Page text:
Weld County [Colorado] District Attorney Ken Buck, who had reviewed evidence beforehand, believed the Dec. 12 operation was supposed to take place on Dec. 11, but speculated that ICE officials put the operation off a day after learning that Japanese officials were touring the Greeley plant on Dec. 11. The foreign officials were there to review Swift’s response to having recently shipped beef to Japan without proper documentation. (RMN, Dec. 13)

Singled out by skin color

“Maria,” an employee at the Hyrum plant who is a US-born citizen, said she was singled out for questioning along with other brown-skinned Latinos during the raid, while people with lighter skin were plucked out of line and given blue bracelets to indicate they were legal workers. “I was in the line because of the color of my skin,” she said. (Salt Lake Tribune, Dec. 13) Attorneys who spoke with witnesses to the raid in Minnesota were also told that white workers who said they were US citizens were directed away immediately, while people with brown skin who said they were US citizens were required to prove it. (Message from Minnesota immigration attorneys, Dec. 13, posted on Detention Watch Network list)

Confianza, an association of Hispanic ministers, said in a statement: “It is deplorable that Americans who happen to have brown skin and work at Swift were also ’rounded up with the idea to sort it out later,’ as one local community leader described the situation.” (RMN, Dec. 13)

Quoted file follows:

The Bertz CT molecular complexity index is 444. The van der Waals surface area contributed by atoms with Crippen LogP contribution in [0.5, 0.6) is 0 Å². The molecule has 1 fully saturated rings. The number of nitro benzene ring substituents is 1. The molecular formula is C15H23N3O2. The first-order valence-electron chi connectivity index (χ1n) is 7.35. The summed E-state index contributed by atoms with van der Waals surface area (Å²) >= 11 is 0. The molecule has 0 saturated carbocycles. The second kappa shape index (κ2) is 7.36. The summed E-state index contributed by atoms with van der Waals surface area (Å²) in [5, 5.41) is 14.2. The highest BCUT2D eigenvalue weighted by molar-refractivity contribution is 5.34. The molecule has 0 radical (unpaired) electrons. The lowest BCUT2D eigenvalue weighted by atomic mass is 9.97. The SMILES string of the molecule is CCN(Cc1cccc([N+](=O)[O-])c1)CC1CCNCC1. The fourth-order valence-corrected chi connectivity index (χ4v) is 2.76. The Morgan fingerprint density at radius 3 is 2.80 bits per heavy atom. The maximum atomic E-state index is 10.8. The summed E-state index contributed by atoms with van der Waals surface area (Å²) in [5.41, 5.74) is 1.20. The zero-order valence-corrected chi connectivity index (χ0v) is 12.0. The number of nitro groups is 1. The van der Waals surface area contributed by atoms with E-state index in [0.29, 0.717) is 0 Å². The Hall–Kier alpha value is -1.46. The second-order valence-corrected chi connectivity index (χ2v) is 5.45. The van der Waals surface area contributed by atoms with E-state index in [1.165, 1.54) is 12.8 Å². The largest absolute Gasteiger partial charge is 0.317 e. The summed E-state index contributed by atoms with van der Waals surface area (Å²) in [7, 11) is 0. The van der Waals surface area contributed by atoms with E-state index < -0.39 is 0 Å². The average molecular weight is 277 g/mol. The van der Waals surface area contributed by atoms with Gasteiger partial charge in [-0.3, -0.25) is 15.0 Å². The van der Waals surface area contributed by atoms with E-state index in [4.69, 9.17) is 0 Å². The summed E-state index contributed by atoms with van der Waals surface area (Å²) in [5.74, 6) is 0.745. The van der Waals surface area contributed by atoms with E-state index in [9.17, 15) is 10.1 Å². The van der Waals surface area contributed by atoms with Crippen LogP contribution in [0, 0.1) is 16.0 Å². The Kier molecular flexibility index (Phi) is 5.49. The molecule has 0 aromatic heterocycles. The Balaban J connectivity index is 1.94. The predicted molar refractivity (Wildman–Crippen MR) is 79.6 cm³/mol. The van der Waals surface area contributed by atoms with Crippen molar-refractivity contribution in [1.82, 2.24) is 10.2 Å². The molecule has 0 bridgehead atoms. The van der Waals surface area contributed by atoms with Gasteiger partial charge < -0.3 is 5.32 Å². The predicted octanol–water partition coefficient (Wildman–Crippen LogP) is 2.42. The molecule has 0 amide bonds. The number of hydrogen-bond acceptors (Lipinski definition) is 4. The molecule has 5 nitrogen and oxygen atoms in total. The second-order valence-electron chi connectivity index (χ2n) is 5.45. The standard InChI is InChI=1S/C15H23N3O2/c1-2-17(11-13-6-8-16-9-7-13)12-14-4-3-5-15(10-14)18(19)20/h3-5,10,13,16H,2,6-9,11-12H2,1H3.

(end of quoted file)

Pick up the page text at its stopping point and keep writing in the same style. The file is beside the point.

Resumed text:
The investigation

In a federal investigation that began in February of this year, ICE claims to have uncovered large numbers of unauthorized immigrants who may have used the Social Security numbers of lawful US citizens or residents to get jobs at Swift. “We have been investigating a large identity theft scheme that has victimized many US citizens and lawful residents,” ICE spokesperson Barbara Gonzalez said at the plant in Greeley. “The significance is that we’re serious about work site enforcement and that those who steal identities of US citizens will not escape enforcement,” ICE chief Julie L. Myers told reporters in Washington. (AP, Dec. 12)

Sam Rovit, chief executive of Swift, said the company learned of the ICE investigation in March, when ICE subpoenaed information on all the employees working at Swift’s Marshalltown plant. But Rovit said the company was “rebuffed repeatedly” in its offers to cooperate. “We have complied with every law that is out there on the books,” Rovit said in an interview. (New York Times, RMN, Dec. 13)

“Current law limits an employer’s ability to scrutinize the background and identity of new hires, and–as Swift learned first-hand–employers can, in fact, be punished for probing too deeply into applicants’ backgrounds,” the company said in a statement. In 2000, the Justice Department’s Special Counsel for Unfair Immigration-Related Employment Practices filed a complaint against Swift, alleging that the company’s Worthington, Minn. plant engaged in a “pattern and practice” of discrimination by more heavily scrutinizing the documents of job applicants who were believed to look or sound “foreign.” The department sought civil damages of $2.5 million. After two years, Swift settled the claim for about $200,000. (AP, Dec. 12)